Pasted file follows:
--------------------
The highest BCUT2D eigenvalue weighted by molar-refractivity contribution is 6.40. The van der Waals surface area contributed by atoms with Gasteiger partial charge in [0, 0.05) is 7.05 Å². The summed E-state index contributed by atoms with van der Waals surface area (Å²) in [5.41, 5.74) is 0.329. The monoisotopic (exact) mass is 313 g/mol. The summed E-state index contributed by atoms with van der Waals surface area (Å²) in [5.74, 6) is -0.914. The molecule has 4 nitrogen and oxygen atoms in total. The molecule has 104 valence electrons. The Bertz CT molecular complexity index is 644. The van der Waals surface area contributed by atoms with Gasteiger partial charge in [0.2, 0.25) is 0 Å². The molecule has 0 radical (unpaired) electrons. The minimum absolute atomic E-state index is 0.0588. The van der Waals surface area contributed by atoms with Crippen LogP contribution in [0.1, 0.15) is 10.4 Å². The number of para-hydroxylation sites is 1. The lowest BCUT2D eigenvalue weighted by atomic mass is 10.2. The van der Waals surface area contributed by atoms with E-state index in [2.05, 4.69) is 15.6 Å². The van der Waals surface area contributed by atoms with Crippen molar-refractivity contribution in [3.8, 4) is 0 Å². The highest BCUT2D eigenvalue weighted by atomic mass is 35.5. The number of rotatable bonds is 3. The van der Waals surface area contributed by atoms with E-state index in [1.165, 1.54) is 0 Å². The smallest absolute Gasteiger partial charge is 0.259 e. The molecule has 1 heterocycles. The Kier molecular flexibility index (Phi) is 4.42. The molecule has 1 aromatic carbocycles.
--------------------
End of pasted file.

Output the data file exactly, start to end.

The highest BCUT2D eigenvalue weighted by molar-refractivity contribution is 6.40. The van der Waals surface area contributed by atoms with Gasteiger partial charge in [0, 0.05) is 7.05 Å². The summed E-state index contributed by atoms with van der Waals surface area (Å²) in [5.41, 5.74) is 0.329. The monoisotopic (exact) mass is 313 g/mol. The summed E-state index contributed by atoms with van der Waals surface area (Å²) in [5.74, 6) is -0.914. The molecule has 4 nitrogen and oxygen atoms in total. The molecule has 104 valence electrons. The Bertz CT molecular complexity index is 644. The van der Waals surface area contributed by atoms with Gasteiger partial charge in [0.2, 0.25) is 0 Å². The molecule has 0 radical (unpaired) electrons. The minimum absolute atomic E-state index is 0.0588. The van der Waals surface area contributed by atoms with Crippen LogP contribution in [0.1, 0.15) is 10.4 Å². The number of para-hydroxylation sites is 1. The lowest BCUT2D eigenvalue weighted by atomic mass is 10.2. The van der Waals surface area contributed by atoms with E-state index in [2.05, 4.69) is 15.6 Å². The van der Waals surface area contributed by atoms with Crippen molar-refractivity contribution in [3.8, 4) is 0 Å². The highest BCUT2D eigenvalue weighted by atomic mass is 35.5. The number of rotatable bonds is 3. The van der Waals surface area contributed by atoms with E-state index in [1.165, 1.54) is 0 Å². The smallest absolute Gasteiger partial charge is 0.259 e. The molecule has 1 heterocycles. The Kier molecular flexibility index (Phi) is 4.42. The molecule has 1 aromatic carbocycles.